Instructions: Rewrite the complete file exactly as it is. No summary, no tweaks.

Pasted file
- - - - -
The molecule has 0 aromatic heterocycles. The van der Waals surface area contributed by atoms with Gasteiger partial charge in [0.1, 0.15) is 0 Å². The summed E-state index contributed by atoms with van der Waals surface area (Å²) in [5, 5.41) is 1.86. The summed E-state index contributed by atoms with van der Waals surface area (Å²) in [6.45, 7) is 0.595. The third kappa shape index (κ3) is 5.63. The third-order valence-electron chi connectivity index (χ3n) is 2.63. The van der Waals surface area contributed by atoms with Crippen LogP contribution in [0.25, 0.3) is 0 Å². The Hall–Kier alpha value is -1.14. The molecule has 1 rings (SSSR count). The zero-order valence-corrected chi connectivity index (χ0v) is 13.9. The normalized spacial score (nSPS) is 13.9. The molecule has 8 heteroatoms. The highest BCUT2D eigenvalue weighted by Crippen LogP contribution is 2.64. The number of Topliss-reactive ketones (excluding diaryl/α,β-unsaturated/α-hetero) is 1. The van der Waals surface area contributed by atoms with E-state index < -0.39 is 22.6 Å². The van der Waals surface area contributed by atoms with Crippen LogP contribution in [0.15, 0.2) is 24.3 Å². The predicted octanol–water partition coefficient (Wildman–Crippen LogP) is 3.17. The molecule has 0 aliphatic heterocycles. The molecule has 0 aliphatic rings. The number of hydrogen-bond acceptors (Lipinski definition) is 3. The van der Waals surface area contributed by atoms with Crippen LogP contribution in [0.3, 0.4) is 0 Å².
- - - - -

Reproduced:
The molecule has 0 aromatic heterocycles. The van der Waals surface area contributed by atoms with Gasteiger partial charge in [0.1, 0.15) is 0 Å². The summed E-state index contributed by atoms with van der Waals surface area (Å²) in [5, 5.41) is 1.86. The summed E-state index contributed by atoms with van der Waals surface area (Å²) in [6.45, 7) is 0.595. The third kappa shape index (κ3) is 5.63. The third-order valence-electron chi connectivity index (χ3n) is 2.63. The van der Waals surface area contributed by atoms with Crippen LogP contribution in [0.25, 0.3) is 0 Å². The Hall–Kier alpha value is -1.14. The molecule has 1 rings (SSSR count). The zero-order valence-corrected chi connectivity index (χ0v) is 13.9. The normalized spacial score (nSPS) is 13.9. The molecule has 8 heteroatoms. The highest BCUT2D eigenvalue weighted by Crippen LogP contribution is 2.64. The number of Topliss-reactive ketones (excluding diaryl/α,β-unsaturated/α-hetero) is 1. The van der Waals surface area contributed by atoms with E-state index < -0.39 is 22.6 Å². The van der Waals surface area contributed by atoms with Crippen LogP contribution in [0.15, 0.2) is 24.3 Å². The predicted octanol–water partition coefficient (Wildman–Crippen LogP) is 3.17. The molecule has 0 aliphatic heterocycles. The molecule has 0 aliphatic rings. The number of hydrogen-bond acceptors (Lipinski definition) is 3. The van der Waals surface area contributed by atoms with Crippen LogP contribution in [0.3, 0.4) is 0 Å².